* It’s easy to assume there is an inevitability to evolution. (We’ll talk more about this in the next post). But to get to the cusp of intelligence, life on Earth went through a lot of contingent events. The evolution of photosynthesis. The symbiosis of the first eukaryotic cells. The evolution of sex. The evolution of multicellularity. The formation of the ozone layer, to make land habitable against excessive UV. The emergence of animals. Delay any one of these–at least from photosynthesis to multicellularity–on a planet, and you increase the chances of its primary star running out the main sequence clock.
Why assume any of those could be delayed? Why not? There’s no purpose to evolution: it’s simply the blind pursuit of local optima. In light of that, we’ll lower f_i by another two-thirds, to 0.05.
* One last point. Sporadic waves of mass extinction are a good thing, at least as far as we’re concerned, because they cleared the way for the species that gave rise to us. It may be that Jupiter’s size is in a sweet spot to propel the optimal number of large, dinosaur-killing impacts our way. A smaller gas giant would send too many impacts our way, thus interrupting the rise of the successors; one much larger than Jupiter would not send enough. Even if Earth is normal, there are reasons (hot Jupiters, super Jupiters) to conclude Jupiter is not. So f_i ratchets down again, to the arbitary value of 0.02.
We’re now at N, the number of detectable civilizations in the galaxy, at [0.02-0.32] * f_c * L. And that’s assuming intelligence is inevitable when sufficiently complex multicellular life on land has arisen. Is it inevitable? Find out in the next post.
This has been the toughest post in the series to write, because the question of how life arose is the most open. A look at the linked article will show a lot of different conjectures. Which one(s) explain how life actually arose on Earth and/or would arise on other planets are still unknown.
Let’s make some guesses about the upper and lower limits on f_l.
The upper limit is, of course, 1. In other words, it might be the case that life arises on every planet where the ingredients are present for a sufficient length of time (estimating from the early Earth, life needs 500-750 million years). This fits with the mediocrity principle, that there’s nothing special about Earth, and so since life arose here, it would arise anywhere.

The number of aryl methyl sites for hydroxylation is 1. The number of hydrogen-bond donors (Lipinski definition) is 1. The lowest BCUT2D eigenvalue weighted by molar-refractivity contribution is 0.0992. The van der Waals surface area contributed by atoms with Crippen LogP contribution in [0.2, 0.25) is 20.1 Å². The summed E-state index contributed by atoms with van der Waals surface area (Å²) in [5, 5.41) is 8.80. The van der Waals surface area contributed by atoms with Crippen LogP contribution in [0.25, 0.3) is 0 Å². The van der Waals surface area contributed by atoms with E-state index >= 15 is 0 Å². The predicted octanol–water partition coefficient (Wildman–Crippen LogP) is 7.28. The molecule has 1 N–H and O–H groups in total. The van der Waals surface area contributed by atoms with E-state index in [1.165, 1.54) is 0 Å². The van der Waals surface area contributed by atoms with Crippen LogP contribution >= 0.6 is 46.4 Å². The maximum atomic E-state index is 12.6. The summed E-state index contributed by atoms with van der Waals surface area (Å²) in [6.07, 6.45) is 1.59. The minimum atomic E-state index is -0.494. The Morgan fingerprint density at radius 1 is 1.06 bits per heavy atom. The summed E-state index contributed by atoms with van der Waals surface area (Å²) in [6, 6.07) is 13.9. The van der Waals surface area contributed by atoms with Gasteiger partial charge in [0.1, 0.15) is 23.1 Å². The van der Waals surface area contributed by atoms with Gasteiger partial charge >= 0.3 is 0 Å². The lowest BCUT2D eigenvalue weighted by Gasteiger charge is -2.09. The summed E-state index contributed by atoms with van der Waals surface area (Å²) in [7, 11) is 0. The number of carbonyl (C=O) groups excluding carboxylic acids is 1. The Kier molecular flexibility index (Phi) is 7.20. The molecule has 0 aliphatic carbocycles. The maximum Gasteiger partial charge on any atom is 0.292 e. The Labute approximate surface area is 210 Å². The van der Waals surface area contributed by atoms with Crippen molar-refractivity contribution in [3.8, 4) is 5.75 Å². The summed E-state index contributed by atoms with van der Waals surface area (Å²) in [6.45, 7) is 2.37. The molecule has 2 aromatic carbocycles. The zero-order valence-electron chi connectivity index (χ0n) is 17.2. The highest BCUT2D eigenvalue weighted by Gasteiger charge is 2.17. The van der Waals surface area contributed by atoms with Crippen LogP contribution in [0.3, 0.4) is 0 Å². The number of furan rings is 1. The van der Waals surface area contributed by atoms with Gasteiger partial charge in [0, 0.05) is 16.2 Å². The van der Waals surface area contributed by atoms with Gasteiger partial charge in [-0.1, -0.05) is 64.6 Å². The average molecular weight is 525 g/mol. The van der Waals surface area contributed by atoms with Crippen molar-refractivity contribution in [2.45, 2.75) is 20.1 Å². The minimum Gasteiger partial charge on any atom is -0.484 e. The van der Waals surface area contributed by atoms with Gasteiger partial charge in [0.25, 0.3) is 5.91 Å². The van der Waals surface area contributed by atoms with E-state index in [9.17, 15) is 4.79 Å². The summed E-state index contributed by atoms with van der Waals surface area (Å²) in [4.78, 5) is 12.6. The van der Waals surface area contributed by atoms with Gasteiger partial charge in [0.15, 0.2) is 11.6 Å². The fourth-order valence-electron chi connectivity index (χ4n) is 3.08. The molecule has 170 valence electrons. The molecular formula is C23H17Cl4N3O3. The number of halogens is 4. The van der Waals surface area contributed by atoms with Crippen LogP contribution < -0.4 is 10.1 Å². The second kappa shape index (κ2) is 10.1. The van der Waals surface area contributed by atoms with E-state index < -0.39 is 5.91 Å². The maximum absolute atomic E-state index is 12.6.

Even so, let’s bear in mind Clarke’s comment that “the universe is stranger than we can suppose,” and step back from the max. For our purposes, we’ll say the upper limit on f_l is 0.95.
The lower limit depends on which conjecture for the origin of life you subscribe to.
Does the origin of life require sunlight and tidal pools? Then a large moon (for a terrestrial planet) or a large primary (like Jupiter for Europa) would be very important, if not mandatory. (The sun drives only about half of Earth’s tides). For a terrestrial planet to have a large moon probably requires an impact with a [planetary-embryo-sized] body at a particular speed and angle to form that large moon. Though impacts are common in young stellar systems, large moons are not. (See Venus).
Does the origin of life require a step of nucleic acid solutions absorbing UV radiation? Then stars that generate little UV (e.g., the highly numerous stellar class M) are less likely to meet that requirement.
Does the origin of life require deep sea hydrothermal vents? Those vents would be driven by hot planetary cores, which generally would result from the heat of planetary formation and/or radioactive materials. The upshot: small planets (cooling too quickly) or planets around metal-poor stars (not radioactive enough) are unlikely to support life. However, note the moons of gas giants have a third route to core heating—tidal forces from the gas giant and other moons. (That’s the source of Io’s volcanoes and whatever liquid ocean might exist under Europa’s ice.)
(Aside: The further we go in this series, the more I conclude the moons of gas giants would be the most common homeworlds for life).
What, then, is the lower limit for f_l? Who knows. Out of intellectual laziness, we’ll say the lower limit is 0.05 and be done.
Plugging into the Drake equation, we get:
N_upper = 16.03 * f_i * f_c * L
N_lower = 0.84 * f_i * f_c * L
We’re close enough to end of the series to see that, even at the lower limit, if the values of f_i, f_c, and L are relatively high (the first two > 0.90, the last > 100 years), then scores of intelligent civilizations are sending out signals of their existence at all times. If we go closer to the upper limit, and bump up L to 1000 years, then the number of intelligent civilizations is north of 10,000.
Is the explanation for the Fermi Paradox simply that we’re oblivious to their signals? Or is one or more of f_i, f_c, and L very close to 0? My answer is coming up.
As we discussed in the series so far (1 2 3), the Drake Equation gives an estimate of the number of civilizations in our galaxy with which communication might be possible, N. After entering the first two values, we have:
N = 5.625 * n_e * f_l * f_i * f_c * L
Today, we’ll talk about the third term, n_e = the average number of planets potentially supporting life per star that has planets.